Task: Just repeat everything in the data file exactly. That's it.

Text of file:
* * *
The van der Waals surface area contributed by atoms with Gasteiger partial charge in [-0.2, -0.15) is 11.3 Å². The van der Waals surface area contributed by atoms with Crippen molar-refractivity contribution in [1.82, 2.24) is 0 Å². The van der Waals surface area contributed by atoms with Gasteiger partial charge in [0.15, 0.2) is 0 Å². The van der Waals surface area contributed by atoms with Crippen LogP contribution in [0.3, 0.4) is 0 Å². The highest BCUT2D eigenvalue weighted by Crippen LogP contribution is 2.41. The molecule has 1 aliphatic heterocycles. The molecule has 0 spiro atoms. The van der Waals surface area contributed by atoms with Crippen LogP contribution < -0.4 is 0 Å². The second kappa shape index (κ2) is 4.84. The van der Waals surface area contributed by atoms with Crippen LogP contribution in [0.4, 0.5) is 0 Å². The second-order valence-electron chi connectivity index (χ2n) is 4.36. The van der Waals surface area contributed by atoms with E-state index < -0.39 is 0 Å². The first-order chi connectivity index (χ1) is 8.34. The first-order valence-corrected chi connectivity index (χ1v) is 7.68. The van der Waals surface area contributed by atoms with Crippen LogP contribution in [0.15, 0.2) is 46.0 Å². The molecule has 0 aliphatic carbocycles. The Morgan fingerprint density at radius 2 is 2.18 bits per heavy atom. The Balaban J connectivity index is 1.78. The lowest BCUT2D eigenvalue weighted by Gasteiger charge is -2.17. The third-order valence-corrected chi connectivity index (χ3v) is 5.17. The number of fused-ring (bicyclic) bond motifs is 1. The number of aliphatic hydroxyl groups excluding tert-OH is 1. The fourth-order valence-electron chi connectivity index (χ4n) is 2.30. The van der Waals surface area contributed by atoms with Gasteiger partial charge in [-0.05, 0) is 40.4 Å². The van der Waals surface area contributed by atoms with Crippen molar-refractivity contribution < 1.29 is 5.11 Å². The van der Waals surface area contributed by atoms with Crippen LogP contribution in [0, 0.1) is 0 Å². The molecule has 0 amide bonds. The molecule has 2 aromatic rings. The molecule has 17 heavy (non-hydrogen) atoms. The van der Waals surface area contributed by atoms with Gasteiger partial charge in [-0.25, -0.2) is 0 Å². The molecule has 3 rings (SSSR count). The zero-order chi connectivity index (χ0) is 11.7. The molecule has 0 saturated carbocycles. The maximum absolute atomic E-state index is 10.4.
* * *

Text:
The van der Waals surface area contributed by atoms with Gasteiger partial charge in [-0.2, -0.15) is 11.3 Å². The van der Waals surface area contributed by atoms with Crippen molar-refractivity contribution in [1.82, 2.24) is 0 Å². The van der Waals surface area contributed by atoms with Gasteiger partial charge in [0.15, 0.2) is 0 Å². The van der Waals surface area contributed by atoms with Crippen LogP contribution in [0.3, 0.4) is 0 Å². The highest BCUT2D eigenvalue weighted by Crippen LogP contribution is 2.41. The molecule has 1 aliphatic heterocycles. The molecule has 0 spiro atoms. The van der Waals surface area contributed by atoms with Crippen LogP contribution < -0.4 is 0 Å². The second kappa shape index (κ2) is 4.84. The van der Waals surface area contributed by atoms with Crippen LogP contribution in [0.4, 0.5) is 0 Å². The second-order valence-electron chi connectivity index (χ2n) is 4.36. The van der Waals surface area contributed by atoms with E-state index < -0.39 is 0 Å². The first-order chi connectivity index (χ1) is 8.34. The first-order valence-corrected chi connectivity index (χ1v) is 7.68. The van der Waals surface area contributed by atoms with Crippen LogP contribution in [0.15, 0.2) is 46.0 Å². The molecule has 0 aliphatic carbocycles. The Morgan fingerprint density at radius 2 is 2.18 bits per heavy atom. The Balaban J connectivity index is 1.78. The lowest BCUT2D eigenvalue weighted by Gasteiger charge is -2.17. The third-order valence-corrected chi connectivity index (χ3v) is 5.17. The number of fused-ring (bicyclic) bond motifs is 1. The number of aliphatic hydroxyl groups excluding tert-OH is 1. The fourth-order valence-electron chi connectivity index (χ4n) is 2.30. The van der Waals surface area contributed by atoms with Gasteiger partial charge in [-0.05, 0) is 40.4 Å². The van der Waals surface area contributed by atoms with Crippen molar-refractivity contribution < 1.29 is 5.11 Å². The van der Waals surface area contributed by atoms with Crippen LogP contribution in [0, 0.1) is 0 Å². The molecule has 0 amide bonds. The molecule has 2 aromatic rings. The molecule has 17 heavy (non-hydrogen) atoms. The van der Waals surface area contributed by atoms with Gasteiger partial charge in [-0.25, -0.2) is 0 Å². The molecule has 3 rings (SSSR count). The zero-order chi connectivity index (χ0) is 11.7. The molecule has 0 saturated carbocycles. The maximum absolute atomic E-state index is 10.4.